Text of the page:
Before his one-man show at Williamburg’s Dam, Stuhltrager Gallery in 2005, I stopped by for a studio visit and saw a work that in its ambition and commitment, elevated it into a realm I’ll call “meta-drawing.” Called something like “Everyone I’ve Ever Known,” it comprises a chronological diagramming of over three hundred small head studies of everybody but everybody Powhida could remember having known in his under-thirty years, a feat of memory that was not only artistic but psychological as well. It stretches out over eight feet and includes brief poetic texts paired with most of the heads, things like, “He was the first kid I knew who died. Cancer’s a bitch.” A project like this is the kind of stoner idea that lots of folks might have in the flush of a fresh buzz or after waking up on a particularly good morning, but most wouldn’t do more than just note it in their sketch books; who’d actually be dumb enough or have enough time to try it? See your bet and raise you.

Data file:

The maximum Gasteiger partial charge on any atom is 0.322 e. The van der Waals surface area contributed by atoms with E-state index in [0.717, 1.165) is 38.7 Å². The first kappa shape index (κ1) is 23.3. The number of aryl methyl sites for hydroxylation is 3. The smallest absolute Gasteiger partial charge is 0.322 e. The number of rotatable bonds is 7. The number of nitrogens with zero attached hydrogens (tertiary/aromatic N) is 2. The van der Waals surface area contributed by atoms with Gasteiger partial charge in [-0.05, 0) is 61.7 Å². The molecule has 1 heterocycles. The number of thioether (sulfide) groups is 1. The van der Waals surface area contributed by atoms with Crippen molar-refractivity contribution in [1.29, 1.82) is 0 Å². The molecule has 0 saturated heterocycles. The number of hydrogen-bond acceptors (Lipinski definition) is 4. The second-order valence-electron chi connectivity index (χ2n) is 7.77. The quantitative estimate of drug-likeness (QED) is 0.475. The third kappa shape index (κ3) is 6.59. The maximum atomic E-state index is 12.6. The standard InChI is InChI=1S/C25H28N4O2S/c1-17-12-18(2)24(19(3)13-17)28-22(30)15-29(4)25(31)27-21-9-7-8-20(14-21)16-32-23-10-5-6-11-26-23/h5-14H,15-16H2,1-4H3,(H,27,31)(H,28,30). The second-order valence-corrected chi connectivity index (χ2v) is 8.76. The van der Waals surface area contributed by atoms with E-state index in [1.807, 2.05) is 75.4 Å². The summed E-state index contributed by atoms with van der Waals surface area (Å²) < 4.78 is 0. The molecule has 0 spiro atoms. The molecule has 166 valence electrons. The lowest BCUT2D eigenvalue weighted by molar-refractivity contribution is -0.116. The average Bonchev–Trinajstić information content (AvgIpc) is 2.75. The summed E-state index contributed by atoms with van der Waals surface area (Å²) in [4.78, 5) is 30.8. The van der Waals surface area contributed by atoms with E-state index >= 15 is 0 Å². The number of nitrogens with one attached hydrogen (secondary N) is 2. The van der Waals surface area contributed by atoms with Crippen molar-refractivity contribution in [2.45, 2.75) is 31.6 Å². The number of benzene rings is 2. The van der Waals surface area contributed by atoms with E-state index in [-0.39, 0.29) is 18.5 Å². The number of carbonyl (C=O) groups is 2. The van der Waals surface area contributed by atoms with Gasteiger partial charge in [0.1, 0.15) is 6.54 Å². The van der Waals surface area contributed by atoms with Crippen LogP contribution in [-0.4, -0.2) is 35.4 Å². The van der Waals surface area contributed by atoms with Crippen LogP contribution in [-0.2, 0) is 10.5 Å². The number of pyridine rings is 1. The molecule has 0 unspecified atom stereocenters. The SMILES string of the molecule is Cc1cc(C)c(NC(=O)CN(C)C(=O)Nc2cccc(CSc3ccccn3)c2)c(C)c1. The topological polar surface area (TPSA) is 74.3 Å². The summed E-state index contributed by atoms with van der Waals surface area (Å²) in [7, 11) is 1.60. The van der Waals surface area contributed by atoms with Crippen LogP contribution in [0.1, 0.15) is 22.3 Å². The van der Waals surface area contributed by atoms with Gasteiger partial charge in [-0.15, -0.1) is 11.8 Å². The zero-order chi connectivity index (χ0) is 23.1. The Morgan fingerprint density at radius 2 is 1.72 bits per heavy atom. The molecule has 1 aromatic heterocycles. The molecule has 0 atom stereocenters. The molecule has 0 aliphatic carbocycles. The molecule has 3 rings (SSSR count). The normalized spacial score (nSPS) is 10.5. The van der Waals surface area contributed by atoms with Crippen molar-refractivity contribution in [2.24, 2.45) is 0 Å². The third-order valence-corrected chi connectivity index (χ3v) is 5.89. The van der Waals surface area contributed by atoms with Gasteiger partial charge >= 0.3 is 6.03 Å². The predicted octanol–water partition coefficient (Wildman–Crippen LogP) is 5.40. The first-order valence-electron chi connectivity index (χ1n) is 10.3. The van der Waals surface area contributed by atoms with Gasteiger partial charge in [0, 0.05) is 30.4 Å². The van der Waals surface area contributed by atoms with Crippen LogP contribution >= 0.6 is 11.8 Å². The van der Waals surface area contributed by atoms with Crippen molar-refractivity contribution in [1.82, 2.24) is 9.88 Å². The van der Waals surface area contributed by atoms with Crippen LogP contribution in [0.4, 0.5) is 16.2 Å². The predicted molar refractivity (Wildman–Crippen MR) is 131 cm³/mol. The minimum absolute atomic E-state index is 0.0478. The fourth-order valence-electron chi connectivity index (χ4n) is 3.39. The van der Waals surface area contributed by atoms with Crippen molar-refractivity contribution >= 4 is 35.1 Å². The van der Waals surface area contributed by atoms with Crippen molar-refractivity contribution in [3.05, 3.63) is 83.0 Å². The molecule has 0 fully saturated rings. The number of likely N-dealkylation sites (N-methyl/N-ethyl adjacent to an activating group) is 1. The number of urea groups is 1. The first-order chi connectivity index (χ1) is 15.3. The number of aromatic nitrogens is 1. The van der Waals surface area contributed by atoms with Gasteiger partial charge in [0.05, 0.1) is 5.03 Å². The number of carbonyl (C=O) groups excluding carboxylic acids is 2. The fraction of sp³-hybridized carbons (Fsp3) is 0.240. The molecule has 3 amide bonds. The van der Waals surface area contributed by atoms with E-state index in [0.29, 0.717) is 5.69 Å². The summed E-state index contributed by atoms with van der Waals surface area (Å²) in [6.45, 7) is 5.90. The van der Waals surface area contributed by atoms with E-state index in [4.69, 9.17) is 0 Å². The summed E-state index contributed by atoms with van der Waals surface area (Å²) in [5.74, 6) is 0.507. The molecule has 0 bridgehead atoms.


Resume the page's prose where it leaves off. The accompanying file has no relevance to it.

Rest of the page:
Now with This Is A Work Of Fiction, we see the latest Powhida “persona,” a megalomaniacal “successful” artist, someone who has gorged himself on the media buffet of glamour and debauchery with all its titillating bombast, trendiness and extravagant vacantness and pukes a double dose of it back in our faces. This character, like a social transistor, is so attuned to the latest bullshit hype job that he amplifies its impulses and transmits its latest batch of absurdities like a dysfunctional rescue beacon.